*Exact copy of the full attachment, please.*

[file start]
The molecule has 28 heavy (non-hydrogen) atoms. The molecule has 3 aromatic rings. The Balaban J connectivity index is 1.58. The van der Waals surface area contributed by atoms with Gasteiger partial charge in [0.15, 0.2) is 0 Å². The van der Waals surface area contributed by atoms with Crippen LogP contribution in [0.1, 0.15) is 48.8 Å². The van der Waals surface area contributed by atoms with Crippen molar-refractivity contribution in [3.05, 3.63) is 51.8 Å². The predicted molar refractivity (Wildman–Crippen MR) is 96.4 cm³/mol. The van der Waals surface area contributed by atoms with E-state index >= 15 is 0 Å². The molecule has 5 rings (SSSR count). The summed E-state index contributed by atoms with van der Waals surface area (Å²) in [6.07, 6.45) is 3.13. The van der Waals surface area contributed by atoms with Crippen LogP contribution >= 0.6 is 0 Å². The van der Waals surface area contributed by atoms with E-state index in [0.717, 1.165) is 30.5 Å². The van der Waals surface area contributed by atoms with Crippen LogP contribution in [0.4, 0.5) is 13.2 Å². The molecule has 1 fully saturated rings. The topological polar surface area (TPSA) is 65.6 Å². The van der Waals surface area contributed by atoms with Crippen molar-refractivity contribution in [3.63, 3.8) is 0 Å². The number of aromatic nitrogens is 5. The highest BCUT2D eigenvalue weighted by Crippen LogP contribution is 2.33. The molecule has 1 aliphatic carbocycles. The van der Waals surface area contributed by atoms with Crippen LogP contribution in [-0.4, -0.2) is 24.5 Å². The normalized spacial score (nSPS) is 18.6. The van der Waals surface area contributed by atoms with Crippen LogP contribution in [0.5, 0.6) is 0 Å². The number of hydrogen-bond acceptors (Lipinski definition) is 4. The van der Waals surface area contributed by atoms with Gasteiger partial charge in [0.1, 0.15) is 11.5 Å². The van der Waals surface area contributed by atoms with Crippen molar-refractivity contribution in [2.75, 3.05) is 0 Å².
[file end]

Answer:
The molecule has 28 heavy (non-hydrogen) atoms. The molecule has 3 aromatic rings. The Balaban J connectivity index is 1.58. The van der Waals surface area contributed by atoms with Gasteiger partial charge in [0.15, 0.2) is 0 Å². The van der Waals surface area contributed by atoms with Crippen LogP contribution in [0.1, 0.15) is 48.8 Å². The van der Waals surface area contributed by atoms with Crippen molar-refractivity contribution in [3.05, 3.63) is 51.8 Å². The predicted molar refractivity (Wildman–Crippen MR) is 96.4 cm³/mol. The van der Waals surface area contributed by atoms with E-state index >= 15 is 0 Å². The molecule has 5 rings (SSSR count). The summed E-state index contributed by atoms with van der Waals surface area (Å²) in [6.07, 6.45) is 3.13. The van der Waals surface area contributed by atoms with Crippen LogP contribution >= 0.6 is 0 Å². The van der Waals surface area contributed by atoms with E-state index in [0.717, 1.165) is 30.5 Å². The van der Waals surface area contributed by atoms with Crippen LogP contribution in [0.4, 0.5) is 13.2 Å². The molecule has 1 fully saturated rings. The topological polar surface area (TPSA) is 65.6 Å². The van der Waals surface area contributed by atoms with Crippen molar-refractivity contribution in [3.63, 3.8) is 0 Å². The number of aromatic nitrogens is 5. The highest BCUT2D eigenvalue weighted by Crippen LogP contribution is 2.33. The molecule has 1 aliphatic carbocycles. The van der Waals surface area contributed by atoms with Crippen LogP contribution in [-0.4, -0.2) is 24.5 Å². The normalized spacial score (nSPS) is 18.6. The van der Waals surface area contributed by atoms with Crippen LogP contribution in [0.5, 0.6) is 0 Å². The number of hydrogen-bond acceptors (Lipinski definition) is 4. The van der Waals surface area contributed by atoms with Gasteiger partial charge in [0.1, 0.15) is 11.5 Å². The van der Waals surface area contributed by atoms with Crippen molar-refractivity contribution in [2.75, 3.05) is 0 Å².